Details about Ten Thousand Tries by Amy Makechnie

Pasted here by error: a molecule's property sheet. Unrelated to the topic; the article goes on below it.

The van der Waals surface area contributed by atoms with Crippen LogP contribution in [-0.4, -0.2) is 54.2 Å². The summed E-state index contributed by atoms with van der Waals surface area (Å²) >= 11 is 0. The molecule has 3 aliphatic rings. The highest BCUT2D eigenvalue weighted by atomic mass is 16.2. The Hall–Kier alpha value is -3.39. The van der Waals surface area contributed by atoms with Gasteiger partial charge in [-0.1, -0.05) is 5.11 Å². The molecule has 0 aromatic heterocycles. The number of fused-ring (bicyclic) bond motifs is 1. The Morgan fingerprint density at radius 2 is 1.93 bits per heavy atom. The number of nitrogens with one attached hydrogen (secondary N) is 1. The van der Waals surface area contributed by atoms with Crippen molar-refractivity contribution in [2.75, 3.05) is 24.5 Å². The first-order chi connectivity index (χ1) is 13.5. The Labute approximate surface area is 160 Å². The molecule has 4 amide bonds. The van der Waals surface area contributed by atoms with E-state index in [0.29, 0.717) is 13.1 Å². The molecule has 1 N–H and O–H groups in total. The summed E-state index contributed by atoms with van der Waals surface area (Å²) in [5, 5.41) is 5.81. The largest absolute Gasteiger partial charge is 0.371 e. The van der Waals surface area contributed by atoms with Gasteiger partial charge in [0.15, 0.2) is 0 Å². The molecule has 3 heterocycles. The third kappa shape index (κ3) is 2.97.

My last year of middle school ocially starts with the annual visit to Dr. Arun. Which is ne except for shots and the whole let’s-seewhat’s-going-on-down-there part. And of course that Mom and my two little sisters—Whitney and Roma—aka the Squirrels, are with me. “Oooh, I like your dress,” Roma says admiringly. “It’s a gown,” I say before realizing that doesn’t sound much better. I’m wearing a small hospital gown printed with trains, the same one I’ve been wearing for every physical since age three. It has one useless tie in back that doesn’t stop it from showcasing my bony spine and underwear. Dr. Arun is a train fanatic. He’s built a suspended track that travels the perimeter of the room, while an actual train chugs around the ceiling on it. When I was little, I couldn’t wait to visit Dr. Arun because it was the coolest thing. Actually, it’s still the coolest thing, but when the nurse comes in to take my temperature and blood pressure, I pretend I wasn’t looking at it and put a bored face on. My older sister, Jaimes, says that everything for me is broken down into two categories: cool and uncool. For instance: Cool: I’m starting eighth grade, so I’m nally gonna be THE MAN.